Book Reviews, philosophy, Review, Writing

“Philosophical Investigations” by Ludwig Wittgenstein

The following is an exploration into Ludwig Wittgenstein’s “Philosophical Investigations“. This was an explanation I had presented as an essay to my philosophy class, “Language, Meaning, and Understanding”. Hopefully this provides some sort of insight into this work. In particular, I explore the question: How does meaning relate to use?

 

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Wittgenstein claims in his “Philosophical Investigations” that meaning is how a word is “use[d] in language” (Wittgenstein 20). Meaning is contingent on usage, as it is grounded in the reality or ideality in which the word is used. Usage is imperative to meaning, as sense-perception is how one comes into contact with the context of a phrase. There is the tendency to problematize the relationship between knowledge of a word and usage; however, it is necessary that there is the acknowledgement of something referenced in order for a word to be created in the first place: “What I really see must surely be what is produced in me by the influence of the object..a sort of a copy, something that in its turn can be looked at, can be before one; almost something like a materialisation …” (Wittgenstein 199). It is not an argument of whether or not the subjects are, in the present moment, coming into physical sensory contact with a word. It is an argument towards what a word means in the context of the reality it is being used. In order to determine meaning, there are several foundations upon which it must be established; a normative linguistic stage, and an exchange between a receiver of the information and the giver of the information.

The normative linguistic stage this paper refers to is described by Wittgenstein as the rules of interpretation. He claims that all that is said and communicated “is, on some interpretation, in accord with the rule” and that “interpretation still hangs in the air along with what it interprets” (Wittgenstein 80). The main rule of interpretation has to do with how a word is societally accepted and established, and also serves as the foundation for how meaning is created.

A word’s meaning is inherently embedded in usage within a society. Words in it of themselves are tools in language to express ideas and interpretations to other folks who are on the same normative linguistic stage. This stage is determined by the culture of the society in which the individuals interact: “Certainly. From time to time he gives [them] the right tip.—This is what ‘learning’ and ‘teaching’ are like here.—What one acquires here is not a technique; one learns correct judgements. There are also rules, but they do not form a system, and only experienced people can apply them right,” (Wittgenstein 227). The two characters on either end of the bridge, the giver of information on one end and the receiver of information on the other, play on this normative linguistic stage. Play or word usage is not completely open-ended, it relies on already-established and societally subconscious rules of interpretation. Words serve as the bridge in which one crosses over to meaning, always on a journey forward towards closer levels of understanding with the other. It is important to note in this metaphor that both characters must be on the same bridge in order to interact: “What happens when we make an effort—say in writing a letter—to find the right expression for our thoughts?—This phrase compares the process to one of translating or describing: the thoughts are already there (perhaps were there in advance) and we merely look for their expression” (Wittgenstein 108). There are many instances of miscommunication based off of not starting from the same place; there is a humorous image of two characters on two different bridges crossing two separate streams, where both assume that they are getting closer to the other, but aren’t even close to getting across the same bridge.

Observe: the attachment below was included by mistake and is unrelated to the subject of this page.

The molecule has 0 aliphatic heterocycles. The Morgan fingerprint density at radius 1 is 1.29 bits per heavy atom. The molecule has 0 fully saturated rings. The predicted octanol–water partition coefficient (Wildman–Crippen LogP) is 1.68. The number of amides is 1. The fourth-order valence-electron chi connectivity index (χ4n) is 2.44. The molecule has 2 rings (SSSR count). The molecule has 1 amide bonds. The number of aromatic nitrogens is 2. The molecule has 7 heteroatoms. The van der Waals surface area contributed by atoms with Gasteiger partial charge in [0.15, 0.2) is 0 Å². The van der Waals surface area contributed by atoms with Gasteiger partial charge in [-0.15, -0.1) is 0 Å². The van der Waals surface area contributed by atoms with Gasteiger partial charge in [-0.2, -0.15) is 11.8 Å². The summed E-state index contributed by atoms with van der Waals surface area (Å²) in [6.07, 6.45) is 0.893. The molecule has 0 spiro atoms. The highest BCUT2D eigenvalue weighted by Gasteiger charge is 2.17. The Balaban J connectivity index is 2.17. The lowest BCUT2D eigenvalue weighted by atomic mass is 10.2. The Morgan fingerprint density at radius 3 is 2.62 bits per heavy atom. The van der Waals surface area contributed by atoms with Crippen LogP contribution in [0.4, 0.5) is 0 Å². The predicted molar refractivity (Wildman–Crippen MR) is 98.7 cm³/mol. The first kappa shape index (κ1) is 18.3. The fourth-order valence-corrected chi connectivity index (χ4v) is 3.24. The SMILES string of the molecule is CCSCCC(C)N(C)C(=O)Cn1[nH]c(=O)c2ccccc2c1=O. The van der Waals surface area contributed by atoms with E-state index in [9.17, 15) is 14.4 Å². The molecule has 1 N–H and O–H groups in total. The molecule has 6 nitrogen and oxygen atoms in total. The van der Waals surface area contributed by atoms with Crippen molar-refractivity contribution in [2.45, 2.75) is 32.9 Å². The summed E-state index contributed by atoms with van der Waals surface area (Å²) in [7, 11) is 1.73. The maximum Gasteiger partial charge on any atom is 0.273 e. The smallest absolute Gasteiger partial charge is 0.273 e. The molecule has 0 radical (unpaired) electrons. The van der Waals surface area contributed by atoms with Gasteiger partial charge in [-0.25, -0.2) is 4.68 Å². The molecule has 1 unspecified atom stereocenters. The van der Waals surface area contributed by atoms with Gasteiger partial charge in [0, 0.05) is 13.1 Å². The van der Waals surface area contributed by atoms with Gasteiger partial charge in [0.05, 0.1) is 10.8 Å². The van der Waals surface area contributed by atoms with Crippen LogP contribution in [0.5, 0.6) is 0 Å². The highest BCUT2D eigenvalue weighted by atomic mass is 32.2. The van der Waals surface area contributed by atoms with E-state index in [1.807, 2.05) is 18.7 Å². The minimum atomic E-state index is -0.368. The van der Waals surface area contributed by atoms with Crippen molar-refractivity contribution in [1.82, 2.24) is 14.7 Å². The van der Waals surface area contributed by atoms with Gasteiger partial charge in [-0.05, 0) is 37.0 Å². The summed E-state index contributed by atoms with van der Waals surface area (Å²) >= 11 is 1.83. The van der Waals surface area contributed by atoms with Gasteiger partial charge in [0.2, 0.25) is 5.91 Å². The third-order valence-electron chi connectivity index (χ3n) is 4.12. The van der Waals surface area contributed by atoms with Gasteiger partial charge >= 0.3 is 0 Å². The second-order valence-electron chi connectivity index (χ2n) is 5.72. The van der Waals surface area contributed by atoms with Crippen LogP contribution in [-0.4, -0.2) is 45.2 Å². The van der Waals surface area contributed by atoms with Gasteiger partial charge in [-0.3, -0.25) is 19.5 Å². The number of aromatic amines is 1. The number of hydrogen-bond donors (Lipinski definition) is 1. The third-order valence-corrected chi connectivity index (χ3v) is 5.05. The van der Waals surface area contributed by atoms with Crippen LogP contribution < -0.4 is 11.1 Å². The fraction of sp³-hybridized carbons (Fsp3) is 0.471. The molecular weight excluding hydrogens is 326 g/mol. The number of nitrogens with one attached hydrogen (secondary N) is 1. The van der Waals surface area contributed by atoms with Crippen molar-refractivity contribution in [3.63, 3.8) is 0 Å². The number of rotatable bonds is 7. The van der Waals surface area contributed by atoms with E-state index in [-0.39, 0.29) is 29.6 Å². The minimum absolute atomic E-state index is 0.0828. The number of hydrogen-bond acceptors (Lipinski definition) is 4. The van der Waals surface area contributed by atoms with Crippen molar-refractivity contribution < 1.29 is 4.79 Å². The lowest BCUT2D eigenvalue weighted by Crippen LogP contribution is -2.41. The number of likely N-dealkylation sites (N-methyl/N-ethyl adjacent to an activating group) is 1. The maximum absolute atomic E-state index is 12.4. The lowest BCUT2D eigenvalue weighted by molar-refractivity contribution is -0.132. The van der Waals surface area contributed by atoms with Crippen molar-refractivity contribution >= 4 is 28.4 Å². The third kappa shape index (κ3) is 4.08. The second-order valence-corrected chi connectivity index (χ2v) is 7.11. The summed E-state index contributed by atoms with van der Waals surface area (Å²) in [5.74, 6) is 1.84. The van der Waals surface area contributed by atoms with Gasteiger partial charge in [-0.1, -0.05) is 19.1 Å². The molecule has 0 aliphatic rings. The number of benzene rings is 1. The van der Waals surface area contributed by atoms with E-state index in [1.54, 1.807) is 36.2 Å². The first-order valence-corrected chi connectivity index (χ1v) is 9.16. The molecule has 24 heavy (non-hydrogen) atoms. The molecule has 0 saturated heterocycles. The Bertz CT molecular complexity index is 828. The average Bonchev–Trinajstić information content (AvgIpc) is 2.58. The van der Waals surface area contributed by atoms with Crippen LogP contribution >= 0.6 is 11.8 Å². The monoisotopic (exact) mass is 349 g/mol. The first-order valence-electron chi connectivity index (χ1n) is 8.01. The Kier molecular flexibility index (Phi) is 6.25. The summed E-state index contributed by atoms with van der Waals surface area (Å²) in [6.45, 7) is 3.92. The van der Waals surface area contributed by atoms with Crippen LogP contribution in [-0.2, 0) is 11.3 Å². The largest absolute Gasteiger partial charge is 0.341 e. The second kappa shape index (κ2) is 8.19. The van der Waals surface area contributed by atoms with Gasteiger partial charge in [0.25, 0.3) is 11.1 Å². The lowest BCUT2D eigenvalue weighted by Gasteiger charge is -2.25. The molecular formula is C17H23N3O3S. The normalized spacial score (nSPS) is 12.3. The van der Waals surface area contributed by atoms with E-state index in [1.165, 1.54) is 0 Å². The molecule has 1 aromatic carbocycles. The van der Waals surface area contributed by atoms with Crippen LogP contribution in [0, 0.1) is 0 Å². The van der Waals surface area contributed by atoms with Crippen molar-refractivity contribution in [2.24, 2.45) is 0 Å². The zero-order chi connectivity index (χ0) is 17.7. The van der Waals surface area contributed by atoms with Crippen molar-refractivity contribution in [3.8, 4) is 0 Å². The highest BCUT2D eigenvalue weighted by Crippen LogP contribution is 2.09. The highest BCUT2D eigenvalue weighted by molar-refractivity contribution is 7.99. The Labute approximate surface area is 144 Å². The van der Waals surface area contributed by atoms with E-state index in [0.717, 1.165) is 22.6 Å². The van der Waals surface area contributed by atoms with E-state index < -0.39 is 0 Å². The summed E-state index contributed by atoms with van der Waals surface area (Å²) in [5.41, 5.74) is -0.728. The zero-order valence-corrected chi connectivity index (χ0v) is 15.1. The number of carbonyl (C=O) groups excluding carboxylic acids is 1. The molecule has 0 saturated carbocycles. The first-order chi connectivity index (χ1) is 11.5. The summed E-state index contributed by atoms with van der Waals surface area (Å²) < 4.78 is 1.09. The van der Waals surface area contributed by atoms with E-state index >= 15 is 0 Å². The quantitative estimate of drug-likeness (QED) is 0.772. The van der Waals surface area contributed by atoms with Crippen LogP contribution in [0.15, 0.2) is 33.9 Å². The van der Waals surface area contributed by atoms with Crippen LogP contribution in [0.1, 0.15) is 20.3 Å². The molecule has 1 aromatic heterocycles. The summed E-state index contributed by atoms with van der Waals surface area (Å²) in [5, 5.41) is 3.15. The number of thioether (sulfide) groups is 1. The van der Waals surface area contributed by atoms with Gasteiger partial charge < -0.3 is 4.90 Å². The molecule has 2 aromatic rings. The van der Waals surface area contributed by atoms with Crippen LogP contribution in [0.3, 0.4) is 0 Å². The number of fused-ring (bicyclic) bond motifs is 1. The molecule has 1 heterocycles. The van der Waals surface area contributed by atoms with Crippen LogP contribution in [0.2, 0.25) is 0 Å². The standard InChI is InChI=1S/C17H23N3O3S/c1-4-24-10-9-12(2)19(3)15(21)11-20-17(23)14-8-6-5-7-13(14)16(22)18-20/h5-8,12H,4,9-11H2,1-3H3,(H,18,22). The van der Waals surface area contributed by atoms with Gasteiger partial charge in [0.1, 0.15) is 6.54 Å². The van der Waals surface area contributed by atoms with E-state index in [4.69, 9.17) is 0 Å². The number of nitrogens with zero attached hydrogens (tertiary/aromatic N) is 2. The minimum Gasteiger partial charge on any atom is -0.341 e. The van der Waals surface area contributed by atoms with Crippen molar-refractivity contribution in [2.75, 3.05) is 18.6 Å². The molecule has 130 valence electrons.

Both the giver and the receiver of the information must be clear on their intent on interpretation in order to be playing the same game and understanding the same rules of word usage. Without these things, meaning cannot be completely transferred from either party. Both must make it clear where there is any disconnect in their own subjective usage or meaning of a word. It is impossible to use the correct string of words to perfectly communicate one’s own ideas, as the mind already abstracts itself in the process of conferring a phrase to say. In understanding how a word is being used and under what context, general meaning is easier to discern.